Today and tomorrow I will attend the Fourth Annual American Christian Writers Conference in Memphis, TN. Although I will be a GF (General Flunkie) at this year’s conference, I’ll still get to be in a creative environment and am betting I’ll be chomping at the bits to get to my keyboard. So, it seemed like the perfect time to reflect on Conferences, Conventions and workshops.
One of the things I’ve had to learn to do is tell the difference in Conferences, Conventions and Workshops. In the comic industry, just about everything professionals attend is called a “convention,” or “con” for short. For instance, the Mid-South Con is a comic/science fiction gathering in Memphis. Generally, it’s a place where fans and readers can go to meet their favorite authors and artists, have their books signed by them, chat with them, and sit in on panel discussions with them. Game designers and publishers are also often found at “cons.” Mid-South Con even has a Writer’s Conference scheduled to take place at the same time. That part of the Mid-South Con will be devoted to workshops with writers and such, although that’s a bit of a rarity in science-fiction and comic conventions. Not a rarity at these kinds of shows is usually a pretty large “dealer’s room” where fans can buy up all sorts of collectible goodies.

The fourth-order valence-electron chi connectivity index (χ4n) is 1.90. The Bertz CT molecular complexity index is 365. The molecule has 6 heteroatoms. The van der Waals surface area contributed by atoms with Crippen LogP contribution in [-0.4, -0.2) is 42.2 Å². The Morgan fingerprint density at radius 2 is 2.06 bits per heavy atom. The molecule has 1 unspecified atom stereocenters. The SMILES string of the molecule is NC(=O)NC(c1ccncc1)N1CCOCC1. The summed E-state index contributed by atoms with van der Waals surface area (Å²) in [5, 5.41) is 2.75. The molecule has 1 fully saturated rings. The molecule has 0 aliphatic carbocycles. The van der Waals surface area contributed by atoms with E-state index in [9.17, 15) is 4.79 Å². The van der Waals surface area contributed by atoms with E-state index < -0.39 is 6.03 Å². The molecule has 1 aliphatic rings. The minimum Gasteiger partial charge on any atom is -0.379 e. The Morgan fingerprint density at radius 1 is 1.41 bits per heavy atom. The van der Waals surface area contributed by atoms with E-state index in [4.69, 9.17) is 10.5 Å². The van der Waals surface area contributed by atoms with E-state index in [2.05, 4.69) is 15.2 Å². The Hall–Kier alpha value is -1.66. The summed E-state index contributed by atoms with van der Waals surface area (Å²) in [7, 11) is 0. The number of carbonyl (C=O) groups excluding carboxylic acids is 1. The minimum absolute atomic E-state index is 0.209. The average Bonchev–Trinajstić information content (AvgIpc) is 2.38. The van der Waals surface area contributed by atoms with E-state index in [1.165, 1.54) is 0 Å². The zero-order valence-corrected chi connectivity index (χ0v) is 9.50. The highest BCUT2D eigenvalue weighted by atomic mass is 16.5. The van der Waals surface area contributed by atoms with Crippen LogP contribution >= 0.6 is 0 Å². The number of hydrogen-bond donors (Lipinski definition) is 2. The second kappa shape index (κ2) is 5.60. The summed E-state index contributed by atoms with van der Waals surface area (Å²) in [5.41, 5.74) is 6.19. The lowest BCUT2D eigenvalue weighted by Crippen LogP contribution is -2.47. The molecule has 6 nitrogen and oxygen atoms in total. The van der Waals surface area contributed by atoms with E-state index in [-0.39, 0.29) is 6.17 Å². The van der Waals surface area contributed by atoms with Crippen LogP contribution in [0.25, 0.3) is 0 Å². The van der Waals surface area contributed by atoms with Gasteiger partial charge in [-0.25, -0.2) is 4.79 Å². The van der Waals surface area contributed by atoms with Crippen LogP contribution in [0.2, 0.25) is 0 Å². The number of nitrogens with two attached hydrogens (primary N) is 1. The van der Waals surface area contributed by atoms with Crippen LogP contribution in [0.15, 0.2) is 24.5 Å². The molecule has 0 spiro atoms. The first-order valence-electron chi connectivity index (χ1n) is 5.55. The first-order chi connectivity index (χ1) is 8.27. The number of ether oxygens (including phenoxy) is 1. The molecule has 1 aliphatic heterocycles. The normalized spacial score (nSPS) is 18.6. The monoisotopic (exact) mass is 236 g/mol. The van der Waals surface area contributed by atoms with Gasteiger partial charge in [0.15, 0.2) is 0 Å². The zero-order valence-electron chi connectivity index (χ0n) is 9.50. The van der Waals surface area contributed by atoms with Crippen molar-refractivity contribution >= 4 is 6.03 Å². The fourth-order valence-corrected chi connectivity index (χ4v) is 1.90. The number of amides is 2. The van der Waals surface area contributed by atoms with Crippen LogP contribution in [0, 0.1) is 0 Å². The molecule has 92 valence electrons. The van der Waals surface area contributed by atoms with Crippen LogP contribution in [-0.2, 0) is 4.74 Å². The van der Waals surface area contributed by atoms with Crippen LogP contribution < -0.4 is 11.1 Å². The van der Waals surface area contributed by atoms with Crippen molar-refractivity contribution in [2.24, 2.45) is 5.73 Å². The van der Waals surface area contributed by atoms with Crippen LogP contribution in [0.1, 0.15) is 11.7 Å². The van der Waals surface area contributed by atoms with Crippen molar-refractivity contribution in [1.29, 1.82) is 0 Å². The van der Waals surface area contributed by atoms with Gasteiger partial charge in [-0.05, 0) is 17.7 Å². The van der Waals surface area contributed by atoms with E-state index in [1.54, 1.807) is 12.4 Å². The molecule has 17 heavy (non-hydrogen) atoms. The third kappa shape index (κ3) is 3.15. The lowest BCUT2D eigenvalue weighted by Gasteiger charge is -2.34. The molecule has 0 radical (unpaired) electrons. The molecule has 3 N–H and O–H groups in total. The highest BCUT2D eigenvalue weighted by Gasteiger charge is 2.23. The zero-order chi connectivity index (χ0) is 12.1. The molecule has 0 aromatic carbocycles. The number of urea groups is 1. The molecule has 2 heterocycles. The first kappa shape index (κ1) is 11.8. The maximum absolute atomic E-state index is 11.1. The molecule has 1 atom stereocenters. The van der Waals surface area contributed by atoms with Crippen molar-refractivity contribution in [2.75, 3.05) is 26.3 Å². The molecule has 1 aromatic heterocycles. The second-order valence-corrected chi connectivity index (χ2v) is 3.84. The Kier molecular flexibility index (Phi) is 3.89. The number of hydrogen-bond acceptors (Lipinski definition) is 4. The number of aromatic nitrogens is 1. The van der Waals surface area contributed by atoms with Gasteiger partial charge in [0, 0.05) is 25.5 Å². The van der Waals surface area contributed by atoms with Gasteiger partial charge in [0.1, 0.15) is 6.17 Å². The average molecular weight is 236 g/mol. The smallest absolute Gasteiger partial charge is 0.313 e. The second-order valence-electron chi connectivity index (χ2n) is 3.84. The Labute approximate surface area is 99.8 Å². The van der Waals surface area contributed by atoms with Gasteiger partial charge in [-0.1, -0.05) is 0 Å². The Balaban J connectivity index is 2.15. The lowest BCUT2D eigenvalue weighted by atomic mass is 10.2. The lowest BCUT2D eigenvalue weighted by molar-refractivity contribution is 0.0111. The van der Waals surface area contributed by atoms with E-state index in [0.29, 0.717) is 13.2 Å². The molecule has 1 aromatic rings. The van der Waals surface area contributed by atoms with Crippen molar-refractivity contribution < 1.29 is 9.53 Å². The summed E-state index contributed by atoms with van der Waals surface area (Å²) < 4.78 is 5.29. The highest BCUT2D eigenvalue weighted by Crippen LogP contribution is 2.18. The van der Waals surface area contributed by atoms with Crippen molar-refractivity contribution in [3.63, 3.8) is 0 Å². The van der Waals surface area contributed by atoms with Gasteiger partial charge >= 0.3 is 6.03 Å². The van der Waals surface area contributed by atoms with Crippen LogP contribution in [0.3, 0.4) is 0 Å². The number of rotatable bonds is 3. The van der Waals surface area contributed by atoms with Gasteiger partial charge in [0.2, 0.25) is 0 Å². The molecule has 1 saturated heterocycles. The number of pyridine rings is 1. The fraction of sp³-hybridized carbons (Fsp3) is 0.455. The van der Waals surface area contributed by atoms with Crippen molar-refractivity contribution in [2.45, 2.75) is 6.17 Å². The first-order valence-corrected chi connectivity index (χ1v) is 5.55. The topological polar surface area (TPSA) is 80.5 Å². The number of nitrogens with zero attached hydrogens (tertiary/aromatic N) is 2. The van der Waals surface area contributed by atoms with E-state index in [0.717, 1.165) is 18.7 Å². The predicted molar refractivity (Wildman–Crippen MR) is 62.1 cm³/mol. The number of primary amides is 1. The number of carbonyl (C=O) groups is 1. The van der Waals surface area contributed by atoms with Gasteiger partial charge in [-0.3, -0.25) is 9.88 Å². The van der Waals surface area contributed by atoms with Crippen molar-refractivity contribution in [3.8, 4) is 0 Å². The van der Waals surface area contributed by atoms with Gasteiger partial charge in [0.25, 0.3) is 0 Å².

A Writer’s Conference is only slightly different. Generally they are geared specifically to writers, or more specifically, to wannabe writers. The guest list at a conference usually includes well known authors, editors and agents. Wannabe writers then vie for their attention to show them they’re the next greatest thing since white bread. Often, it’s the one place where writers can actually meet editors and agents face to face…that is, if they’re not hiding out. Writer conferences usually have a wide variety of sessions intended to help the fledgling writers improve their craft. They often cover such basic things as plot and character, and they also get into more developed ideas such as police procedural in fiction. I sat in on one of the latter ones which was led/taught by a policeman who also happened to be a writer. And no, I’ve never seen a session on comic storytelling or scripting. And yes, I’ve offered to lead them here and there. Most of the responses have been the organizers don’t see a “need” for that kind of session. They may be right…but I’d still like to lead one.
Workshops are geared to the very specific development of writers. Essentially, “workshops” is the writing industry’s way of saying “class,” because that’s essentially what the sessions are. And they run the gamut, too, from very short 50 minute sessions to all day sessions, to those that take place over longer periods.
A writers retreat is also a slightly different beast. These are intended to get the writer away from all the disturbances of the regular work environment and isolate them in such a way that their main focus is simply…to write! After all, that’s what writers should be doing…writing!